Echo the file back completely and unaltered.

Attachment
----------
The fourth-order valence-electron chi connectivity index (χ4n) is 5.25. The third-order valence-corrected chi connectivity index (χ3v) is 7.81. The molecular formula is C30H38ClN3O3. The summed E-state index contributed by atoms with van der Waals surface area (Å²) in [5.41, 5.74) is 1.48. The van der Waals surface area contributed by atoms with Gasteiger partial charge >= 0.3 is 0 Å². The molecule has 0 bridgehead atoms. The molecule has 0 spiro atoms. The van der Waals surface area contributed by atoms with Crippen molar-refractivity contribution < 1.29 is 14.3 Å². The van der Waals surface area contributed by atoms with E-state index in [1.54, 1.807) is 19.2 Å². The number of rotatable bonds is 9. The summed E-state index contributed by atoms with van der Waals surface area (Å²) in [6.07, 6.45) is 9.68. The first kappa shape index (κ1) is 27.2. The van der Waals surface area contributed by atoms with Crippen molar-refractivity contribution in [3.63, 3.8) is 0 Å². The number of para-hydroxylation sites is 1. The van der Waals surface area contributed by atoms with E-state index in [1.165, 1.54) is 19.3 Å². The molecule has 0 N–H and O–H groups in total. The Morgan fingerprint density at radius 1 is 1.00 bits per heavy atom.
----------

The fourth-order valence-electron chi connectivity index (χ4n) is 5.25. The third-order valence-corrected chi connectivity index (χ3v) is 7.81. The molecular formula is C30H38ClN3O3. The summed E-state index contributed by atoms with van der Waals surface area (Å²) in [5.41, 5.74) is 1.48. The van der Waals surface area contributed by atoms with Gasteiger partial charge >= 0.3 is 0 Å². The molecule has 0 bridgehead atoms. The molecule has 0 spiro atoms. The van der Waals surface area contributed by atoms with Crippen molar-refractivity contribution < 1.29 is 14.3 Å². The van der Waals surface area contributed by atoms with E-state index in [1.54, 1.807) is 19.2 Å². The number of rotatable bonds is 9. The summed E-state index contributed by atoms with van der Waals surface area (Å²) in [6.07, 6.45) is 9.68. The first kappa shape index (κ1) is 27.2. The van der Waals surface area contributed by atoms with Crippen molar-refractivity contribution in [3.63, 3.8) is 0 Å². The number of para-hydroxylation sites is 1. The van der Waals surface area contributed by atoms with E-state index in [1.165, 1.54) is 19.3 Å². The molecule has 0 N–H and O–H groups in total. The Morgan fingerprint density at radius 1 is 1.00 bits per heavy atom.